Friday, July 6, 2012
announcement of a prominent economist joining the team of a gaming company sparked a lot of questions for me. Why study and analyze the empirical data of a virtual game economy? Isn't designing economies the same as central planning? Doesn't regulating a virtual currency imply monetary manipulation?
This is capitalism within capitalism. The most successful virtual world game companies will be the ones that can out-compete their peers in the quest for economic activity. And, that means providing the most robust and open platform for virtual economy/real economy integration.
After almost deleting the original email from Gabe Newell, Yanis Varoufakis accepted the post as in-house economist for gaming software powerhouse Valve Corporation. I like Yanis. He has been a fellow guest on the Keiser Report with Max Keiser. He currently contributes via the Valve Economics blog. Here are some of his observations related to Steam which is the trading house for Valve virtual games:
"In short, Steam trades are not always pure exchanges happening in some moral-free zone where social obligations are perceived to be non-existent. An unspecified (and impossible to compute accurately) number of trades take place at exchange rates that do not reflect the relative bargaining of buyer and seller but, instead, are determined by other social and gaming factors. In technical terms, this means that, while our arbitrage data is not affected (since the volume of arbitrage opportunities is independent of the reasons for which some items are sold cheaply and resold expensively), our relative price estimates are. Ideally, we would like to have some ‘gift exchange’ radar that alerts us to all instances of Steam ‘trading’ where people are far from trying to get the best possible ‘bargain’ for themselves. If we possessed such a radar, we would use it to decide which trades to turn a blind eye to when computing relative prices. Of course, that ‘radar’ is missing. So far we are utilising crude methods of ‘visual’ inspection, leaving out of our calculations those relative prices that seem, economically, silly. Clearly, we need to work on coming up with such a radar. Any suggestions from you will be most welcome."Who cares? My economic instinct tells me that I should be concerned here because I don't separate out the exchange prices determined by social and other gaming factors. The market price is the real price. As economic actors, men possess different data and make different value judgments reflected in pricing so the mere act of gifting may have immeasurable value to one and not to another.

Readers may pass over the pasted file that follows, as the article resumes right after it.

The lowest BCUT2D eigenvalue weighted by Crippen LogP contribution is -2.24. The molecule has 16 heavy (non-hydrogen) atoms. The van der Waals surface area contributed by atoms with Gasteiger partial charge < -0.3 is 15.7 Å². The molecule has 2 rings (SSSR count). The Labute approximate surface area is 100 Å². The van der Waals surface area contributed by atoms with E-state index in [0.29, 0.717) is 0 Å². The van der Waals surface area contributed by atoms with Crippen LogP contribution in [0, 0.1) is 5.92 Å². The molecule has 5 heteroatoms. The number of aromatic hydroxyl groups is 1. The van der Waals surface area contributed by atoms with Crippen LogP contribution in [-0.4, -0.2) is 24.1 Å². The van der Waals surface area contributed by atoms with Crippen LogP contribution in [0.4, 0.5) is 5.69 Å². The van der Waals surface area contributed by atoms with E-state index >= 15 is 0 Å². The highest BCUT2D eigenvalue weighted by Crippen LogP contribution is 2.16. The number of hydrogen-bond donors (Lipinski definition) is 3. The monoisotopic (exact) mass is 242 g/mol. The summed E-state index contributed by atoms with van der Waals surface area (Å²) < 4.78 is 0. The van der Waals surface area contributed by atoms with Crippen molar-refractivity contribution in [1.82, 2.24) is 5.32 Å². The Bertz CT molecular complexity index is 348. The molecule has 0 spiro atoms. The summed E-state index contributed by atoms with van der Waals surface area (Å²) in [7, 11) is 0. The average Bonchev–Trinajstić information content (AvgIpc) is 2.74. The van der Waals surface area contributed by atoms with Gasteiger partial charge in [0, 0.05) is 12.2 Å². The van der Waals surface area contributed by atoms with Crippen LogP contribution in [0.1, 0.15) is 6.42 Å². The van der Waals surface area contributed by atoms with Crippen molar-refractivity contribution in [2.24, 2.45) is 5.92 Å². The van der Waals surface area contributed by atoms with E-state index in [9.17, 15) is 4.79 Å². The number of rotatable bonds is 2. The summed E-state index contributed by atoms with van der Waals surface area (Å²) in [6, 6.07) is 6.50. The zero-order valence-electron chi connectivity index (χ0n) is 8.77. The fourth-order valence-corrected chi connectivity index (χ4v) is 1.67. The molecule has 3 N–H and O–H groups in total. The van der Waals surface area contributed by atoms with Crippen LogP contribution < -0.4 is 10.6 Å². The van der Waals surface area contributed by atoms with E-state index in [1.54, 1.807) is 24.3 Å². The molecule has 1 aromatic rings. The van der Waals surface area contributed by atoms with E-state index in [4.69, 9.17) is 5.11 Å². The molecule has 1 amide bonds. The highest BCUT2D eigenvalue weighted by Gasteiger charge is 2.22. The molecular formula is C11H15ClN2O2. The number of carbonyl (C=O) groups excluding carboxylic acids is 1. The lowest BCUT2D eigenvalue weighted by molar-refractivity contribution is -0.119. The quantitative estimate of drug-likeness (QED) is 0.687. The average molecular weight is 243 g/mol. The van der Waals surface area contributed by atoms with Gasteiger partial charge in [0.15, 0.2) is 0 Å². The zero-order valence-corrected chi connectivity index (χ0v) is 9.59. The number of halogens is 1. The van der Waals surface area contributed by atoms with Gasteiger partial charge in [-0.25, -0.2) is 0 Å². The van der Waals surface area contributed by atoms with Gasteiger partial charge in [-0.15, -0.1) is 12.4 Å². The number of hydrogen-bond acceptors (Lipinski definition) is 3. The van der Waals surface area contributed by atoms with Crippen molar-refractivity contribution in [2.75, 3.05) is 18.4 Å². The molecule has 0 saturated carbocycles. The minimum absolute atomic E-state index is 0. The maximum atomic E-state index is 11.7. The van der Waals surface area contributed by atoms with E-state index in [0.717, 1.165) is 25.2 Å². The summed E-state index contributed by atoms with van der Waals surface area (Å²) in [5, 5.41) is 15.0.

Allow me to fantasize. The job description of an in-game economist should be the same as the job description for a White House or Federal Reserve economist -- get out of the way of the free market and "let it be." Support and protect property rights and maintain an economic environment free from stifling regulation and free from outcome prediction. Valve's job description reads more like an economist for the Politburo.
Of course, virtual world game designers have a right to design socialist economies just as much as free market economies. It is the gaming experience that is the commodity here and certain games will survive and thrive based on their attractiveness and value to end consumers. However, whether or not their economies survive on their own will depend on their adherence to laissez-faire principles.
As I outlined in Virtual Currencies and Roach Motels, in-world economies are the perfect crucible for launching unrestricted currency competition and that competition will enable further opportunities for transporting virtual world earnings to real world value.